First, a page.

RELATED ARTICLE: The Difference of Having a Full-time Project Leader: Hemphill Community Hospital

Although it is important to believe in technology and to have a vision, community and rural hospitals also need to make sure that the day-to-day tactical leadership that truly enables facilities to implement EHRs is in place.

Frequently, community hospitals struggle to get an EHR up and running simply because the details fall through the cracks. Typically, these organizations do not dedicate a leader to the project--and the chief nursing officer or chief financial officer will add the project to their existing list of duties.

At Hemphill Community Hospital, our 13-bed facility, the EHR project is getting its due, however. To start, hospital executives chose to implement ChartAccess EHR because the Web-native system is easy to use and maintain, making it possible to drive toward meaningful use with relatively few resources.

Executives, however, also realized that the project would need to be nurtured. So, they specifically brought me in to implement the technology--and to make sure that the hospital would qualify for incentive funds.

As director of information technology, I am devoting significant time and energy to the EHR implementation. If the project had been assigned to a nursing supervisor or financial manager, it's likely that the initiative would get only a portion of that staff member's time.

To start, I worked hard to understand existing hospital workflows--making sure that the electronic system supports or improves upon these processes. As such, I was able to structure the electronic systems to mimic paper workflows in some cases, and to change workflow for the better in other situations. When making these changes, I worked closely with staff members to explain why the change is a good one and why it will eventually help move the organization forward.

In addition, I devoted considerable time to integrating and interfacing the EHR with various other systems such as the pharmacy solution. With the best of breed approach, we are using multiple systems but still offering users an integrated computing experience.

Most importantly, I work closely with users to facilitate adoption. For example, I hold meetings twice a week to go over adoption issues with various clinical groups. We have many clinicians who have never worked with computers before so I have to work closely with them to make sure the whole process is not so intimidating. In addition, if a particular user is having trouble, I sit down with that person and provide one-to-one training.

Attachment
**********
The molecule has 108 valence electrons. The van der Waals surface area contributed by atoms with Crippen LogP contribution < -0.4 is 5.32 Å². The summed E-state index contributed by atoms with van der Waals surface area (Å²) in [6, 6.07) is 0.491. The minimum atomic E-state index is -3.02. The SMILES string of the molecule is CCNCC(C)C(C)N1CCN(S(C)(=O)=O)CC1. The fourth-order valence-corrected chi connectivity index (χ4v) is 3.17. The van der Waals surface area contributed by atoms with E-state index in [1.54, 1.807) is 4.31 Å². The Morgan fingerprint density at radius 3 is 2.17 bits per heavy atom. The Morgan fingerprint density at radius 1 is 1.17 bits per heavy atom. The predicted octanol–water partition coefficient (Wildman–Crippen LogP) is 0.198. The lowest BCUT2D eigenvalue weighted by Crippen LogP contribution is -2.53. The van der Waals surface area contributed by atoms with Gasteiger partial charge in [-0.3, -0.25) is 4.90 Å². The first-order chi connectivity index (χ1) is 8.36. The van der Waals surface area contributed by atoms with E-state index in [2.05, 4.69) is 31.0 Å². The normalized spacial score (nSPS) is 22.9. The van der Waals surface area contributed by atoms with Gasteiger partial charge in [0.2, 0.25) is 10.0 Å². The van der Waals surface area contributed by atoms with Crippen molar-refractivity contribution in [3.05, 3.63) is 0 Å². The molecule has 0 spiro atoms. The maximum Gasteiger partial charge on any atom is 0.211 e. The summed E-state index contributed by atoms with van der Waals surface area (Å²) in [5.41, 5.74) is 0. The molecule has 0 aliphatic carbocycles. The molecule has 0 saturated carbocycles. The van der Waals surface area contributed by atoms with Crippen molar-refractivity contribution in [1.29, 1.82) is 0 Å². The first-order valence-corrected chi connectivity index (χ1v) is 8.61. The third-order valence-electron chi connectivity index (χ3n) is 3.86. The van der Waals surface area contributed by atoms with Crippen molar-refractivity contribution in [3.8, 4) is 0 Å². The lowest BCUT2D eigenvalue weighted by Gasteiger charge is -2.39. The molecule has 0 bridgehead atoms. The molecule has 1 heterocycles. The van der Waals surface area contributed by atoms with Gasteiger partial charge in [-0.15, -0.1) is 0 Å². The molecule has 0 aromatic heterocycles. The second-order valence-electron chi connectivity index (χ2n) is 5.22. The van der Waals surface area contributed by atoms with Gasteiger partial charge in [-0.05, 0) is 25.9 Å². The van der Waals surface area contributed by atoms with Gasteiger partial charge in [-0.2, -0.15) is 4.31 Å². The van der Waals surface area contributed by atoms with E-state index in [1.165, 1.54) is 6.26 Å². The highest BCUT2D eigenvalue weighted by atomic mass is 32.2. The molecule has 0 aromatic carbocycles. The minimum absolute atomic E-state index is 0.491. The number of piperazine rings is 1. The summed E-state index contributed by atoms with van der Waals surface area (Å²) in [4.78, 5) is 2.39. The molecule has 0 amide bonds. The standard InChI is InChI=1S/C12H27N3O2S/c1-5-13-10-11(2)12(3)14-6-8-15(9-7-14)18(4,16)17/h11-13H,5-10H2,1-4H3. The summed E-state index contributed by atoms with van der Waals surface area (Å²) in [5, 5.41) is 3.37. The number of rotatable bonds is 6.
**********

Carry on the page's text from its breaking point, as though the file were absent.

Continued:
By paying attention to all of the details, and leading the staff in the day-to-day implementation of the EHR, we were able to overcome all of the hurdles that typically keep smaller providers from fully leveraging technology in their facilities. As such, we were able to implement the EHR across the enterprise, and are well on our way toward reaching the meaningful use criteria espoused by the federal government. And, the once monumental, seemingly out-of-reach EHR challenge now seems well within our grasp.

--Patrick Murfee

RELATED ARTICLE: Small in Staff, Nimble in Implementation: Parkview Hospital

Although many healthcare leaders fret over how they will meet all of the government's requirements for meaningful use, I simply believe that we will meet the requirements. Why? It's the right thing to do. And, throughout my career in healthcare, I've adhered to a pretty simple philosophy: If you do what's right, you will improve care.

With this philosophy in place, we started on the EHR path here at Parkview long before the government added the ARRA financial incentives to the mix.

As a matter of fact, when I took over as CEO here about eight years ago, I suspected that technology could help move the hospital forward. To start, when I initially came on board, patient medication errors averaged about 4 percent. Nurses at our critical access hospital dispensed medications to patients, and a traveling pharmacist was on-site only eight hours a week.